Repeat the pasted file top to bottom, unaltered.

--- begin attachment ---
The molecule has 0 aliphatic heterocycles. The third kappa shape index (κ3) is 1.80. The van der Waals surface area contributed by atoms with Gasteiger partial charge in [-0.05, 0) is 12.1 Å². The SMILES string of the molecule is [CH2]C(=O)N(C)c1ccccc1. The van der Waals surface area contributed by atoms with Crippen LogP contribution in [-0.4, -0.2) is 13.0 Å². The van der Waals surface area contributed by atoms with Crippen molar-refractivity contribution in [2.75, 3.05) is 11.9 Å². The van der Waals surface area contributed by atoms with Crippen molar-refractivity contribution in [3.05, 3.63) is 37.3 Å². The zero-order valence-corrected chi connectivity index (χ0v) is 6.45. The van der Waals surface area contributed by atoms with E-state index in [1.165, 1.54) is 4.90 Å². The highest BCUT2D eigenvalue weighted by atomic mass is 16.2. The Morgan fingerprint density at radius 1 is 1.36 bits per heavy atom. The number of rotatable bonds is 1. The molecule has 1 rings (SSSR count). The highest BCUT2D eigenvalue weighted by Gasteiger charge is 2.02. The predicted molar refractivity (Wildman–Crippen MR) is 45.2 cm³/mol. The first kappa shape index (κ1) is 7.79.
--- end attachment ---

The molecule has 0 aliphatic heterocycles. The third kappa shape index (κ3) is 1.80. The van der Waals surface area contributed by atoms with Gasteiger partial charge in [-0.05, 0) is 12.1 Å². The SMILES string of the molecule is [CH2]C(=O)N(C)c1ccccc1. The van der Waals surface area contributed by atoms with Crippen LogP contribution in [-0.4, -0.2) is 13.0 Å². The van der Waals surface area contributed by atoms with Crippen molar-refractivity contribution in [2.75, 3.05) is 11.9 Å². The van der Waals surface area contributed by atoms with Crippen molar-refractivity contribution in [3.05, 3.63) is 37.3 Å². The zero-order valence-corrected chi connectivity index (χ0v) is 6.45. The van der Waals surface area contributed by atoms with E-state index in [1.165, 1.54) is 4.90 Å². The highest BCUT2D eigenvalue weighted by atomic mass is 16.2. The Morgan fingerprint density at radius 1 is 1.36 bits per heavy atom. The number of rotatable bonds is 1. The molecule has 1 rings (SSSR count). The highest BCUT2D eigenvalue weighted by Gasteiger charge is 2.02. The predicted molar refractivity (Wildman–Crippen MR) is 45.2 cm³/mol. The first kappa shape index (κ1) is 7.79.